After years of debate, state regulators have approved a water sharing plan for the Suwannee and St Johns River basins. But conservationists argue the deal doesn’t do enough to protect Florida’s natural resources.
Based on population projections, the Suwannee and St Johns River districts will effectively run out of water by 2035. At that point, water demand will exceed what managers can withdraw without endangering the environment. That’s why the two agencies have been working for years to develop a joint plan on how to manage the area’s growing water needs. Under the deal, managers will use the same data and work together to find efficiencies and alternate water sources. But Bob Knight with the Florida Springs Institute says the plan doesn’t do enough to curb water consumption by farms and utility companies.
“First of all, put a moratorium on new consumptive use permits. All of them. Secondly, dial back the permits you have right now. It is on the verge of lunacy to give permits out to irrigate crops with the highest quality water we have in the state of Florida, which is our groundwater,” Knight said to the water management board members.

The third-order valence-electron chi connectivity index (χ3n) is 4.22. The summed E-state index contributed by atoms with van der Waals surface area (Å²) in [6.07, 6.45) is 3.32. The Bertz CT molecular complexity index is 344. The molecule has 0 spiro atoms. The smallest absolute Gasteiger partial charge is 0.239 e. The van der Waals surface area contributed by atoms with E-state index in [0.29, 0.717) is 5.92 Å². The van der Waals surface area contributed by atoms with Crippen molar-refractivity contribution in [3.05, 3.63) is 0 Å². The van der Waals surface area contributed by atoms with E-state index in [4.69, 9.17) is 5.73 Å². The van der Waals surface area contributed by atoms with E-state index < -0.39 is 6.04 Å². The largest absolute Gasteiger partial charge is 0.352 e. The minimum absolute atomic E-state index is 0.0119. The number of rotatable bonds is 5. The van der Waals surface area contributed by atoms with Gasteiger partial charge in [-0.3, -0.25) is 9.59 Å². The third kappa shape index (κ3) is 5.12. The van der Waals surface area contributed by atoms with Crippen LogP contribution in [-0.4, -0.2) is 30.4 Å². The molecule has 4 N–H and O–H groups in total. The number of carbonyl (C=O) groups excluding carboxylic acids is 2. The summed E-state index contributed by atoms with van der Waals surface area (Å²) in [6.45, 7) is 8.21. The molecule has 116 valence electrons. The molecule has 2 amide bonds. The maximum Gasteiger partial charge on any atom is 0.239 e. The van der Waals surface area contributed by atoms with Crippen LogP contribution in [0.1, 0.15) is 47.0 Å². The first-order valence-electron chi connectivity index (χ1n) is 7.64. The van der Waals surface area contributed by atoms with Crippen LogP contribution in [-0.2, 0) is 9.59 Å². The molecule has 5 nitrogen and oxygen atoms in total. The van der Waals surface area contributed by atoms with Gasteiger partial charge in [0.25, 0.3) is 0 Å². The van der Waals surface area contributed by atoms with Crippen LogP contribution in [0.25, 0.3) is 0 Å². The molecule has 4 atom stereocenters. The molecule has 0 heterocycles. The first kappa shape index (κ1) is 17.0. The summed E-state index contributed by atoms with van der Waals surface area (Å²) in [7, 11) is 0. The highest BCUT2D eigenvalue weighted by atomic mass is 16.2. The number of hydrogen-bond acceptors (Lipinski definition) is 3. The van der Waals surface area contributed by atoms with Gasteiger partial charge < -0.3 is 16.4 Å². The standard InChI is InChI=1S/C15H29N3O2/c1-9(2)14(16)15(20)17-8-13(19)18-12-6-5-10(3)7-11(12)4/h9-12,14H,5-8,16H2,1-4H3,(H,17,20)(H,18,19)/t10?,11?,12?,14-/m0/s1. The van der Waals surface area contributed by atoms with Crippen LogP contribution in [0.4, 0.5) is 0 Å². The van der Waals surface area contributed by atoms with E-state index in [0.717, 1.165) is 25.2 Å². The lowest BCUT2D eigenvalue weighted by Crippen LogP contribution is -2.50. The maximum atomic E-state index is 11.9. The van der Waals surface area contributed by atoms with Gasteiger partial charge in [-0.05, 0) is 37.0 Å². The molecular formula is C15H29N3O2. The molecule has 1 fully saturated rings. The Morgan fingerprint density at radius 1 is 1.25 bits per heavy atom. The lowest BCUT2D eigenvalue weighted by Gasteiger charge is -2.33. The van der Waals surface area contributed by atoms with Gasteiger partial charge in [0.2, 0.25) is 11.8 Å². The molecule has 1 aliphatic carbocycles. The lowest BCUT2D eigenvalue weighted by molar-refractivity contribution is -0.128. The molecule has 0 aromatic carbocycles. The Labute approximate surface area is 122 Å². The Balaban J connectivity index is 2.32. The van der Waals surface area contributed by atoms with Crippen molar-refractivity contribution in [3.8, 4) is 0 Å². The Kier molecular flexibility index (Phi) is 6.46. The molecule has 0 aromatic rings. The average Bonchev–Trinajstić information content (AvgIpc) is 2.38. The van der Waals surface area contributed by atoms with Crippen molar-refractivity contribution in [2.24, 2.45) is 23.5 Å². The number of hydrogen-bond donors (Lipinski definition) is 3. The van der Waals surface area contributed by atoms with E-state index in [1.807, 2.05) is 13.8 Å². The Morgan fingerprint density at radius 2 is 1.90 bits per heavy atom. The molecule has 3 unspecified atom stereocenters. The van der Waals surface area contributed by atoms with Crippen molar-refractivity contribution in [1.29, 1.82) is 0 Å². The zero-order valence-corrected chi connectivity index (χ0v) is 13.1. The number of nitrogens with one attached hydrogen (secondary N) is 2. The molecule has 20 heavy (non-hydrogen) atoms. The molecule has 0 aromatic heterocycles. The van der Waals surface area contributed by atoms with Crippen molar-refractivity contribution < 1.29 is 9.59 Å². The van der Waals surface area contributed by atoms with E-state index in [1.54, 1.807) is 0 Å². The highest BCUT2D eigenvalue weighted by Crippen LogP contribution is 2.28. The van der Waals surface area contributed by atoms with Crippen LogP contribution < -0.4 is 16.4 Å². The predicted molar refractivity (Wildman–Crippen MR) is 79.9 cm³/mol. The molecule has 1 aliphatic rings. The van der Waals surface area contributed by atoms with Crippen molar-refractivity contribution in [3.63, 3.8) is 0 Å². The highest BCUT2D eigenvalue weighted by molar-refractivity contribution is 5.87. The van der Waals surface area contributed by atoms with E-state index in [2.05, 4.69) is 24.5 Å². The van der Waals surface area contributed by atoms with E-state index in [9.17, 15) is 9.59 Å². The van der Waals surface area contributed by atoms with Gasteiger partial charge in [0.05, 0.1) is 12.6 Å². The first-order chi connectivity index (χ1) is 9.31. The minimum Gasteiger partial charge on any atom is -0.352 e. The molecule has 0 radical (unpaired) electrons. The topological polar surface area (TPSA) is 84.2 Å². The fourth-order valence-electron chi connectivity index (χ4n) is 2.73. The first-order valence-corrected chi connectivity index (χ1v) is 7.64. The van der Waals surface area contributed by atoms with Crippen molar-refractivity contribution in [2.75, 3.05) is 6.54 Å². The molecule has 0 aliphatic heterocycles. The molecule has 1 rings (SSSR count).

Representatives from the Suwannee and St Johns water management districts listened to scientists’ concerns Tuesday, but say the collaboration is the best way to meet the needs of North Floridians and the environment. Suwannee River District head Noah Valenstein argues the cooperative arrangement is a breakthrough.
“Two districts, both the boards and the staff, have adopted a collaborative mentality and a dedication to the resource together. And that in itself I think is the most important thing to protecting our resources in the future,” Valenstein said.
And after four years of deliberation, the water managers are ready to move forward.